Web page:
On Tuesday of this week, Francis S. Collins, MD, PhD, announced he would step down from his role as Director of the NIH by the end of this year. The esteemed physician-geneticist is credited with the discovery of genes associated with numerous diseases, and was a part of the team that discovered the gene responsible for Huntington’s disease in 1993. When he was appointed to the role by President Obama in 2009, Dr. Collins was leading the international Human Genome Project at the National Human Genome Research Institute. As he ends his over 12-year tenure under three presidential administrations with intentions to return to the lab, we celebrate Dr. Collins’ accomplishments advancing genetic and brain disease research initiatives in addition to his achievements furthering research for cancer treatments, understanding of opioid misuse and addiction, and numerous efforts to further knowledge of the effects and measures to prevent the spread of COVID-19. Dr. Collins has been a tremendous friend to the HD Community; we owe him a debt of gratitude and wish him the best in his future endeavors!
Potential Therapeutic Target for HD: Thiamine
There are diverse research efforts currently underway to investigate possible gene-silencing therapies for HD, but exploration of other molecular mechanisms through which the toxic effects of mutant huntingtin protein (mHTT) come to be may unveil new targets for treatment of HD. A research group from the Center for Molecular Biology at the University of Madrid have identified a thiamine transporter gene, ThTr2, as a potential therapeutic target for HD. This gene has previously been linked to a neurometabolic brain disorder called biotin-thiamine-responsive basal-ganglia disorder (BTBGD). Similarly irregular levels of ThTr2 proteins in individuals with BTBGD and persons with HD have been linked to decreased striatal concentrations of metabolically active thiamine, indicating issues with uptake of thiamine. Individuals with BTBGD have had positive clinical outcomes from treatment with a combination of thiamine and biotin, and researchers are wondering if the same combination may lead to improvements in HD.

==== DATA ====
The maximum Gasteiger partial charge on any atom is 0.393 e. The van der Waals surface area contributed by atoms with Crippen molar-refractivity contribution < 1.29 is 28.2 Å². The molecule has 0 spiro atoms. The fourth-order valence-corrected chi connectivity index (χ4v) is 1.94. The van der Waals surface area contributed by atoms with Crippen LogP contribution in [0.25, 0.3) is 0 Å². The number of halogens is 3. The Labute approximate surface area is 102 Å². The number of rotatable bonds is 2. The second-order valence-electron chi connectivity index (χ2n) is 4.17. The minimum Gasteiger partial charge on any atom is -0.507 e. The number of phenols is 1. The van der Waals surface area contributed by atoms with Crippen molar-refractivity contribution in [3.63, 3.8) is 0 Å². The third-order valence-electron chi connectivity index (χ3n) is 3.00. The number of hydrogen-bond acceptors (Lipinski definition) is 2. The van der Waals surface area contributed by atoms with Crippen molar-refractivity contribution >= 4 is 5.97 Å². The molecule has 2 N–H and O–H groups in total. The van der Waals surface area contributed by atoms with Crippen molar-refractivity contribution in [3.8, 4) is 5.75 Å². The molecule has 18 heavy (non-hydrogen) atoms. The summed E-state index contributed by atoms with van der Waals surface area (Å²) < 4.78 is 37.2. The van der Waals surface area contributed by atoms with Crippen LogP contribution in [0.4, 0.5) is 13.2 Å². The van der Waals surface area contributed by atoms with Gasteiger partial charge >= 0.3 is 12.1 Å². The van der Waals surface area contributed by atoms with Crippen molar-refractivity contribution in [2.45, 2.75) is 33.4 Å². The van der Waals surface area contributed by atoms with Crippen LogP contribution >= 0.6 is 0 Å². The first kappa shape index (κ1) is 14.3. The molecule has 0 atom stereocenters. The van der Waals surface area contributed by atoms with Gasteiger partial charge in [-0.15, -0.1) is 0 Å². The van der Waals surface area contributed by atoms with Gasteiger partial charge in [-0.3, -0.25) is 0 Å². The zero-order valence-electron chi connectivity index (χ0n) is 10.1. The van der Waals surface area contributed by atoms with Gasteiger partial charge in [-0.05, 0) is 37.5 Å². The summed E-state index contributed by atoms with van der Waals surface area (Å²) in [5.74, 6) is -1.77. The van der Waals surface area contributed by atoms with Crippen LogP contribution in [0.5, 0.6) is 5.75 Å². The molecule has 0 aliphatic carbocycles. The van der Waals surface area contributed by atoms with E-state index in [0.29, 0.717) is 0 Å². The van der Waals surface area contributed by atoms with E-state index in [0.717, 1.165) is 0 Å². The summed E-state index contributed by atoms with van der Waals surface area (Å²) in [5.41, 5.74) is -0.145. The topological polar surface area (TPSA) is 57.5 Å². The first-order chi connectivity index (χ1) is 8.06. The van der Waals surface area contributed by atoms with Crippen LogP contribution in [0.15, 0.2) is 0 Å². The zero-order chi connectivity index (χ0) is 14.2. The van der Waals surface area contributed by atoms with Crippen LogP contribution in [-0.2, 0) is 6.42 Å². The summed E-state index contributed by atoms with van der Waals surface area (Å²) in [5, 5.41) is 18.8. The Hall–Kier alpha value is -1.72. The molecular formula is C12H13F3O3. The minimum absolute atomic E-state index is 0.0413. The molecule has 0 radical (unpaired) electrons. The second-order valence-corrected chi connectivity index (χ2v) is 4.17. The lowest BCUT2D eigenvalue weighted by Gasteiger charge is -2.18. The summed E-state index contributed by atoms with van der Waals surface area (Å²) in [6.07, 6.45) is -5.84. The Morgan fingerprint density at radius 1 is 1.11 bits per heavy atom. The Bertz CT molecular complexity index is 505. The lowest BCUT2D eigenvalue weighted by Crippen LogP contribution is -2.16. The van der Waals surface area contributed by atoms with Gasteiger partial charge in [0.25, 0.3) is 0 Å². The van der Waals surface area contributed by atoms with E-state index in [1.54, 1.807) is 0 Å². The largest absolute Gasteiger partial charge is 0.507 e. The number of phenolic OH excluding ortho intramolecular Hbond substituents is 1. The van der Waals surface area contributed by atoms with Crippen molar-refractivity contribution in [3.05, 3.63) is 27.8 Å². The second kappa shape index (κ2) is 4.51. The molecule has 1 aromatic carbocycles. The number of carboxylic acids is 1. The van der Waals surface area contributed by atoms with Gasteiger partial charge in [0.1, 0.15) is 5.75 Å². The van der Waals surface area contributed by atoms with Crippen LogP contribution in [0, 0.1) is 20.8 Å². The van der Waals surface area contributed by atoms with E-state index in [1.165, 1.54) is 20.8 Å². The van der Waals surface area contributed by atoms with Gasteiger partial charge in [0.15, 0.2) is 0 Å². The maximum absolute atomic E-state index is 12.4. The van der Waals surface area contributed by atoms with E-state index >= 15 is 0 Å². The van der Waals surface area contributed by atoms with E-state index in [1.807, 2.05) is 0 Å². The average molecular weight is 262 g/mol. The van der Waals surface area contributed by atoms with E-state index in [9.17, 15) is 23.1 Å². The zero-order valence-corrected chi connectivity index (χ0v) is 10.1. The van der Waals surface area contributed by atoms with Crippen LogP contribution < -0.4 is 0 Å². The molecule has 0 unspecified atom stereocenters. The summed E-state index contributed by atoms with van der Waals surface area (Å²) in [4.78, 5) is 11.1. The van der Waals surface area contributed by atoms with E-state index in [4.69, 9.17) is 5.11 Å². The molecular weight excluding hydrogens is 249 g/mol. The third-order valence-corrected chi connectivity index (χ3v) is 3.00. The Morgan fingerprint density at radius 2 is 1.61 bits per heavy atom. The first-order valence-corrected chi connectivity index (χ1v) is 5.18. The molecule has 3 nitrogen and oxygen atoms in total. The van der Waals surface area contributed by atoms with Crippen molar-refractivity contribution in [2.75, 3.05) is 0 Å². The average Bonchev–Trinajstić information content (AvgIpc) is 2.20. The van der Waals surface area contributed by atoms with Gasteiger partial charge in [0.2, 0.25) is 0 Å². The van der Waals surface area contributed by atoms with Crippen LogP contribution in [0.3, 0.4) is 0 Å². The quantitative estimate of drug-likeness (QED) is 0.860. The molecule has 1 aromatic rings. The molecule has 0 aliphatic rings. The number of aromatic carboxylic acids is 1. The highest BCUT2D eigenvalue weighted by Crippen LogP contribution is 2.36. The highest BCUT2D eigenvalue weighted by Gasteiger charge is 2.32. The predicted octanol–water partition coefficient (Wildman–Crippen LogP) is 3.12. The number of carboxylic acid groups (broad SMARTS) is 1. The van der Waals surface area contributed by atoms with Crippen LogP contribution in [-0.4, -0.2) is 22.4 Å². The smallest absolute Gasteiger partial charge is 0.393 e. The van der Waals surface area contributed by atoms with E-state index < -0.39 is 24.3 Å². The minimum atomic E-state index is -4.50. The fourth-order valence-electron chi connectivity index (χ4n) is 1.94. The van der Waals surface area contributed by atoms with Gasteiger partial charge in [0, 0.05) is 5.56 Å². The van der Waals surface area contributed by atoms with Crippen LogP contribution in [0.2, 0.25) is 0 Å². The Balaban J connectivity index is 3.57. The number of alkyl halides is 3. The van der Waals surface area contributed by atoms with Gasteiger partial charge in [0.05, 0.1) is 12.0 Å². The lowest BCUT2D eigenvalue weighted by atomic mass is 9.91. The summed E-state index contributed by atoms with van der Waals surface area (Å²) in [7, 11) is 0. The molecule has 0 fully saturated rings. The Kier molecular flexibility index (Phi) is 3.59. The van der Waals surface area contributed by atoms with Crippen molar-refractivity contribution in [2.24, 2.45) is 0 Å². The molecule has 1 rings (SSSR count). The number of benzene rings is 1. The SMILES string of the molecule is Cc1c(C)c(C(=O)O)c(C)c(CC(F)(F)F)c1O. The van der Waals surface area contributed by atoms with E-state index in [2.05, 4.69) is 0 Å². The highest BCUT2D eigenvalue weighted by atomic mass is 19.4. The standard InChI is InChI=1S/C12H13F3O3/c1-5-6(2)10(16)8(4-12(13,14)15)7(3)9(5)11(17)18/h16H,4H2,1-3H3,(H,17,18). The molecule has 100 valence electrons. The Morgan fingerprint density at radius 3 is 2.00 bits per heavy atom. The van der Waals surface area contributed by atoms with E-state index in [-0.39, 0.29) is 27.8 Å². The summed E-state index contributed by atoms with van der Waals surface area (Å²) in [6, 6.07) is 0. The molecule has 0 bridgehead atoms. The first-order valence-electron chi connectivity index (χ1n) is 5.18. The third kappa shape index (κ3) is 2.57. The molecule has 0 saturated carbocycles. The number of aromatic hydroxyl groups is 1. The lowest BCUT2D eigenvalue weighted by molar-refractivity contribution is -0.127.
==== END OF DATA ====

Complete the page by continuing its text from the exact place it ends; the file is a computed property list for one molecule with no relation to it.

In a study recently published in the journal Science Translational Medicine, administration of high doses of thiamine and biotin led to reduced brain-cell damage in the striata of HD mice. The doses administered were much higher than could be achieved through diet alone, and vitamin excess from imbalanced supplementation can have toxic effects in humans. These early findings will be further explored in a pilot clinical trial in participants with HD to determine whether the doses required for positive therapeutic outcomes are safe and tolerable for people. Read more about the study here.
Help 4 HD: The Heart in HD
Help 4 HD podcast host, Lauren Holder, was recently joined by Dr. Sophie St-Cyr, a biologist at the Children’s Hospital of Philadelphia, to discuss her research on cardiac symptoms in individuals affected by HD. Heart disease is the second cause of mortality from HD, and the disease has been linked to heart abnormalities like cardiac arrhythmia, smaller heart size, and impaired stress response. Dr. St-Styr studies how RNA might contribute to HD-related heart abnormalities, specifically RNA-binding proteins (RBPs) that determine how multiple proteins can be produced from the same gene. Her hypothesis is that an imbalance of RBPs responsible for development of heart tissue results in these changes. To learn more about Dr. St-Cyr’s research in mouse models of HD, listen to the full podcast episode here.